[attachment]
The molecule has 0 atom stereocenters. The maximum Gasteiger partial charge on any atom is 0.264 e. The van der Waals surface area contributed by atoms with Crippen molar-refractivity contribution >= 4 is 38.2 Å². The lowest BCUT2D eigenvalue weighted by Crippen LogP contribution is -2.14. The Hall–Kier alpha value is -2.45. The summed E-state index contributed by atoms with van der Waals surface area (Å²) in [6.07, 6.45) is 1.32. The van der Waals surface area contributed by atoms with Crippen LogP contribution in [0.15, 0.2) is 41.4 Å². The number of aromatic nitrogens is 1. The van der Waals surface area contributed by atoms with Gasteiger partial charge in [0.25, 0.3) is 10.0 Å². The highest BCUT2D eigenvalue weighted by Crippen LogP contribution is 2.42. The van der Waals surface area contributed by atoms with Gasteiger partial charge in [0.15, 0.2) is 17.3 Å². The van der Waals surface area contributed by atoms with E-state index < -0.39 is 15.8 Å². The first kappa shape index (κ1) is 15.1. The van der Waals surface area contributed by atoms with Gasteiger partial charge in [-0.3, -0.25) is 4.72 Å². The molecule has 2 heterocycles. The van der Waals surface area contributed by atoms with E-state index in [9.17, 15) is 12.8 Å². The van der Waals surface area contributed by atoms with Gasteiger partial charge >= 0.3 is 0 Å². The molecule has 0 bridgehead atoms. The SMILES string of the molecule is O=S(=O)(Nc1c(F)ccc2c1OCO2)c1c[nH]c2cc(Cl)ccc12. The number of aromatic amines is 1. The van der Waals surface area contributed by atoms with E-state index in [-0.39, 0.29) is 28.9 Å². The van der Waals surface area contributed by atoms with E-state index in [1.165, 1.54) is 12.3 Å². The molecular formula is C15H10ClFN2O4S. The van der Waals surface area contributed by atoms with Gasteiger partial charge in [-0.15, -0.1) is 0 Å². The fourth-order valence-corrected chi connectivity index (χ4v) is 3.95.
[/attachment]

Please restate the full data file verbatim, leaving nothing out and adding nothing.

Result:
The molecule has 0 atom stereocenters. The maximum Gasteiger partial charge on any atom is 0.264 e. The van der Waals surface area contributed by atoms with Crippen molar-refractivity contribution >= 4 is 38.2 Å². The lowest BCUT2D eigenvalue weighted by Crippen LogP contribution is -2.14. The Hall–Kier alpha value is -2.45. The summed E-state index contributed by atoms with van der Waals surface area (Å²) in [6.07, 6.45) is 1.32. The van der Waals surface area contributed by atoms with Crippen LogP contribution in [0.15, 0.2) is 41.4 Å². The number of aromatic nitrogens is 1. The van der Waals surface area contributed by atoms with Gasteiger partial charge in [0.25, 0.3) is 10.0 Å². The highest BCUT2D eigenvalue weighted by Crippen LogP contribution is 2.42. The van der Waals surface area contributed by atoms with Gasteiger partial charge in [0.15, 0.2) is 17.3 Å². The van der Waals surface area contributed by atoms with E-state index < -0.39 is 15.8 Å². The first kappa shape index (κ1) is 15.1. The van der Waals surface area contributed by atoms with Gasteiger partial charge in [-0.3, -0.25) is 4.72 Å². The molecule has 2 heterocycles. The van der Waals surface area contributed by atoms with E-state index in [9.17, 15) is 12.8 Å². The van der Waals surface area contributed by atoms with Gasteiger partial charge >= 0.3 is 0 Å². The molecule has 0 bridgehead atoms. The SMILES string of the molecule is O=S(=O)(Nc1c(F)ccc2c1OCO2)c1c[nH]c2cc(Cl)ccc12. The number of aromatic amines is 1. The van der Waals surface area contributed by atoms with E-state index in [-0.39, 0.29) is 28.9 Å². The van der Waals surface area contributed by atoms with E-state index in [1.165, 1.54) is 12.3 Å². The molecular formula is C15H10ClFN2O4S. The van der Waals surface area contributed by atoms with Gasteiger partial charge in [-0.15, -0.1) is 0 Å². The fourth-order valence-corrected chi connectivity index (χ4v) is 3.95.